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40k Lore: Rubber Forehead Aliens

5 Minute Read
Apr 8 2010

Hey everyone, this time I have something a bit more specific for you to consider; why are most of the aliens in 40k basically human in form?

Anyone who is the least bit familiar with sci-fi as a genre has probably considered the little conundrum that almost all aliens basically look human.  Oh sure some have little details; strange ears, odd noses, lack of hair, or the old favorite an oddly shaped forehead, but essentially they are human; a basically symmetrical arrangement of two arms, two legs, and a head, all attached to the central torso. 

From a logical perspective it’s easy enough to see where this comes from, and we can thank good old Gene Roddenberry for it.  It’s basic economics, it’s much easier to write about (let alone find actors to play) aliens who look like humans, and it’s much easier for human characters to interact (be it on the screen or in a book) with aliens that look approximately like them.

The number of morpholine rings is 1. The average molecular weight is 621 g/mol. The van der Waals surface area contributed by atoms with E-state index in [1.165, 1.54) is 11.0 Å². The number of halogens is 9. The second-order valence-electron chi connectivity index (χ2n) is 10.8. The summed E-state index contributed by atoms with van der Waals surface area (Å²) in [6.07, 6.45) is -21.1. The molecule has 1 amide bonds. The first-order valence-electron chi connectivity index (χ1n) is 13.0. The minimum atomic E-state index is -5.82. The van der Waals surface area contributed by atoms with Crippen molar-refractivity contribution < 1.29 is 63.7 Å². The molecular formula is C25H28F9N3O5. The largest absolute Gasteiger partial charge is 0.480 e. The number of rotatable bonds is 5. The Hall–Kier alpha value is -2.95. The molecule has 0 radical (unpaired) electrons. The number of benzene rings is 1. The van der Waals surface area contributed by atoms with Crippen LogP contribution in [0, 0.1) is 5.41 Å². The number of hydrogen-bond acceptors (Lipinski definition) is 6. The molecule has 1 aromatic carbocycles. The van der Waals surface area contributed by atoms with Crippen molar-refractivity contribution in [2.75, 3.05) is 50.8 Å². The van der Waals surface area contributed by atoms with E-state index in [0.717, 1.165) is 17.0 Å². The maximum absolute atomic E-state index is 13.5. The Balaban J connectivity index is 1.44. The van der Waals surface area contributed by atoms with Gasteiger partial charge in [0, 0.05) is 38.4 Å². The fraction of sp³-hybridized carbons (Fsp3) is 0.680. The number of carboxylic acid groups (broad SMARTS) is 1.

From an in universe perspective it’s a little bit harder to understand, and there are two basic ways for writers to deal with this; acknowledge it and come up with an explanation of some sort, or ignore it and hope against hope that nobody notices.  In the former camp there are some classic examples, for instance Star Trek eventually explains that an advanced race of (evidently narcissistic) humanoids once tweaked evolution in the primordial soup on most worlds so that they would incline towards a humanoid form (not sure what evolutionary  science has to say about the mechanics of that, but whatever).  It’s sci-fi cousin/nemesis Star Wars on the other hand adheres to the “cover our ears and hum loudly” camp.